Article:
Microsoft is, Once Again, Passively Aggressively Asking You to Use Bing

Microsoft is, Once Again, Passively Aggressively Asking You to Use Bing

Microsoft, in being the best advertising billboard for competitor Apple, loves injecting pop-ups into Windows to advertise its latest endeavours, from free upgrades to Windows 11 to begging users to switch away from Google. Now, after a while historically, Microsoft takes the hint and axes the pop-up, but recently it’s actually brought its Bing-spruiking pop-up back. Huzzah.

The pop-up, shown below, appears when using Google Chrome, and encourages the user to try out Bing as their default search engine (it’s also not the first time a Bing pop-up has been injected into Windows). It’s part of the latest Windows update, and its copped a fair amount of media attention – mostly because it just looks like malware.

Never mind the fact that Bing is currently, and has always been, the only search engine option for Windows 10/11’s inbuilt search tool on the taskbar/in the start menu, but Microsoft wants you to use Bing as your main search engine. Please, please, please use Bing.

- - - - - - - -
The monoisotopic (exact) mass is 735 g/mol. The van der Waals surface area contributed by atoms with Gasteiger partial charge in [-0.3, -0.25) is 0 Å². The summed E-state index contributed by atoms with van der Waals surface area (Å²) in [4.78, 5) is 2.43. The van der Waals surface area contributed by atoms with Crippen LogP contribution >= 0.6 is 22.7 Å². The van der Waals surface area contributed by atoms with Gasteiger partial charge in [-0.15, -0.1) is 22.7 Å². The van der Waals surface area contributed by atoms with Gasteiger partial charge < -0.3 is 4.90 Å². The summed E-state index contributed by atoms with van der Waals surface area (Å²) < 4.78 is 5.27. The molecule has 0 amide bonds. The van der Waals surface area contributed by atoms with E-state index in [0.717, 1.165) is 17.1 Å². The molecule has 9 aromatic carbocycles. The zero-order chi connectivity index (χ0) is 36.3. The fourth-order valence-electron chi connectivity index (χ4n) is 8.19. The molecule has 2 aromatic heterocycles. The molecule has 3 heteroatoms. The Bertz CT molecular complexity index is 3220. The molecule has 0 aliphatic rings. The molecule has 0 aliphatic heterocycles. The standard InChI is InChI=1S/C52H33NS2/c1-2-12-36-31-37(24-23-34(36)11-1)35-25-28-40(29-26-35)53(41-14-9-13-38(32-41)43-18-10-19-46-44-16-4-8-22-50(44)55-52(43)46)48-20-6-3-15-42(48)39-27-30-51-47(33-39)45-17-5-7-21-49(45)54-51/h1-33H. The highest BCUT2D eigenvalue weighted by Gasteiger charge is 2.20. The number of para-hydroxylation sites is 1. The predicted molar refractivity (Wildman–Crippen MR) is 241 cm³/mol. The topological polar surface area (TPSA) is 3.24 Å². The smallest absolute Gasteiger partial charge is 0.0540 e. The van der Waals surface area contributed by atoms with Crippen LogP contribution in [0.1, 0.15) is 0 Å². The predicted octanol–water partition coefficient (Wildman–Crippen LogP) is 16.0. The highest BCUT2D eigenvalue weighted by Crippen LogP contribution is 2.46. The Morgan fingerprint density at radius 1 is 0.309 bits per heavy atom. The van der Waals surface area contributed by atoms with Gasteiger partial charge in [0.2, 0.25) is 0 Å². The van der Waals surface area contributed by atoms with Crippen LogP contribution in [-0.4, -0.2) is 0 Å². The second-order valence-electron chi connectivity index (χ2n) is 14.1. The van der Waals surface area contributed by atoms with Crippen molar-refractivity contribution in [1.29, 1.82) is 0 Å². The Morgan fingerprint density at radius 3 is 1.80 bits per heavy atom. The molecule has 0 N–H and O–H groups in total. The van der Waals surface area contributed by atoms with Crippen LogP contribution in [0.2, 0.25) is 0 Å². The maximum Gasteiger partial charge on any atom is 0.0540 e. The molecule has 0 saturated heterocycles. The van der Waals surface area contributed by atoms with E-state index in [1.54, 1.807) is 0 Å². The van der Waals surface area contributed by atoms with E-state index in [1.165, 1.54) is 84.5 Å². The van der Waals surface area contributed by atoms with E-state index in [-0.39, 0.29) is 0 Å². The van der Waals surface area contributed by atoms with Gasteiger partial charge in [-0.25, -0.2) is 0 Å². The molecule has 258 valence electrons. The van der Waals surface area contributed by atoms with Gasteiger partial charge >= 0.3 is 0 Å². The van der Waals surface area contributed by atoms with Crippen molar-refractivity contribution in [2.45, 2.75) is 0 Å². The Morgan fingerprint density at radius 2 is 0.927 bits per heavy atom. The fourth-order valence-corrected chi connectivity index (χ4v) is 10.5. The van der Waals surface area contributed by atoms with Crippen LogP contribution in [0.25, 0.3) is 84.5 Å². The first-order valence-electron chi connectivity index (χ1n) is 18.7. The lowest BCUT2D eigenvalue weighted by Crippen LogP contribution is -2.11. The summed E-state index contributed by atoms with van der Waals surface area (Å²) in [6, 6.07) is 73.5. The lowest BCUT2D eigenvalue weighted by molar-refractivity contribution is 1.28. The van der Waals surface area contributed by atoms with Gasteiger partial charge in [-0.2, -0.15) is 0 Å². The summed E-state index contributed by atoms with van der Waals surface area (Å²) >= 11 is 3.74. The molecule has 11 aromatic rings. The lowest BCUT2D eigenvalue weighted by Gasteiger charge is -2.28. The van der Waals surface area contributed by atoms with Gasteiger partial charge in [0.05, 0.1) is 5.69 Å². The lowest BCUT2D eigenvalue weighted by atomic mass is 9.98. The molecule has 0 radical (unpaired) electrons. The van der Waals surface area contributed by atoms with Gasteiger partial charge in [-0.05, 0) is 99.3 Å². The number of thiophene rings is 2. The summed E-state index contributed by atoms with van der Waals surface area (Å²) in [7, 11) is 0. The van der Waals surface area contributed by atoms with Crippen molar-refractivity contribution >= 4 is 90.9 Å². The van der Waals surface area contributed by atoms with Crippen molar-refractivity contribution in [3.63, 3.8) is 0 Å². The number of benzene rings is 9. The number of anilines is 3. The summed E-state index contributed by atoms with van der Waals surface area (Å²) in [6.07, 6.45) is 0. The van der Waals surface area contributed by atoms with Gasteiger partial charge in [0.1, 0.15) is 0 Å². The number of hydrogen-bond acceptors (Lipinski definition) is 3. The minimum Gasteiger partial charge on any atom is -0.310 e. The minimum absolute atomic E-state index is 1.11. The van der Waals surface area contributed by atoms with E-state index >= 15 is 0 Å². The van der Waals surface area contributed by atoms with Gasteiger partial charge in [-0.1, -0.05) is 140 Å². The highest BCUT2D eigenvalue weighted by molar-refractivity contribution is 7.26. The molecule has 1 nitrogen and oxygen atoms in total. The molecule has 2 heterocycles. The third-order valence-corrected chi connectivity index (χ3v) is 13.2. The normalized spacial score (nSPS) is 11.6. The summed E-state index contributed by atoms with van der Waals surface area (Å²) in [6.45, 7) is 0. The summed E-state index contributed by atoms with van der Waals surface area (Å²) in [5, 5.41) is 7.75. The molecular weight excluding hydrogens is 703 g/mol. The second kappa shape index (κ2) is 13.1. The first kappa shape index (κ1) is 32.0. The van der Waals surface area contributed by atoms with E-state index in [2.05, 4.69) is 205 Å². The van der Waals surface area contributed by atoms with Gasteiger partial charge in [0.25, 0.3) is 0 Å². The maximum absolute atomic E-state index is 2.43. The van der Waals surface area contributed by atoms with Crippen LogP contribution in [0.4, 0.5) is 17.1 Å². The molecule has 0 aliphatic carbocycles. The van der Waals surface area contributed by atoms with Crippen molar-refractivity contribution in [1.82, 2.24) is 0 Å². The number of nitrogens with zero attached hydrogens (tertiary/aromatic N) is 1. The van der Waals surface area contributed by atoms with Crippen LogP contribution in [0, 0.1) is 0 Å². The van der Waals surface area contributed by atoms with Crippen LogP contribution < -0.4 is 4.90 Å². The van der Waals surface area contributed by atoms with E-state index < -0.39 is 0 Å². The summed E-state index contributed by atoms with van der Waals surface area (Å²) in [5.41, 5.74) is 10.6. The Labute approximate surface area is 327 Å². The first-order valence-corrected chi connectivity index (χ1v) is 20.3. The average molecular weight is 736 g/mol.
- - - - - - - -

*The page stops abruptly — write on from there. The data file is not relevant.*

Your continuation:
This time around, the ad comes with a much heavier plug for the search engine’s AI capabilities, with GPT-4 built-in. It’s an ad so committed to its quality that it notes how easy it is to switch back.

Microsoft, I’m talking directly to you right now: You didn’t kill Clippy for this. You know this is bad and that annoying paperclip should have shown you the way.

But no, the company is committed to the bit somehow. “This is a one-time notification giving people the choice to set Bing as their default search engine on Chrome,” Microsoft director of communications Caitlin Roulston said to The Verge.

“We value providing our customers with choice, so there is an option to dismiss the notification.”

Sounds like Microsoft should value user experience more, if people wanted to use Bing, they would.

This is on top of the fact that Windows is incessant about people using its inbuilt programs. If you type ‘Chrome’ or ‘Google Chrome’ into the search bar in Edge, for example, you’re immediately presented with a message at the top of the page urging you to give Edge a try, followed by another message on the next page. It’s honestly the most fun part of any Windows/laptop review I do.

I guess it could be worse – they could do pop-ups like OperaGX.

Image: Gizmodo Australia

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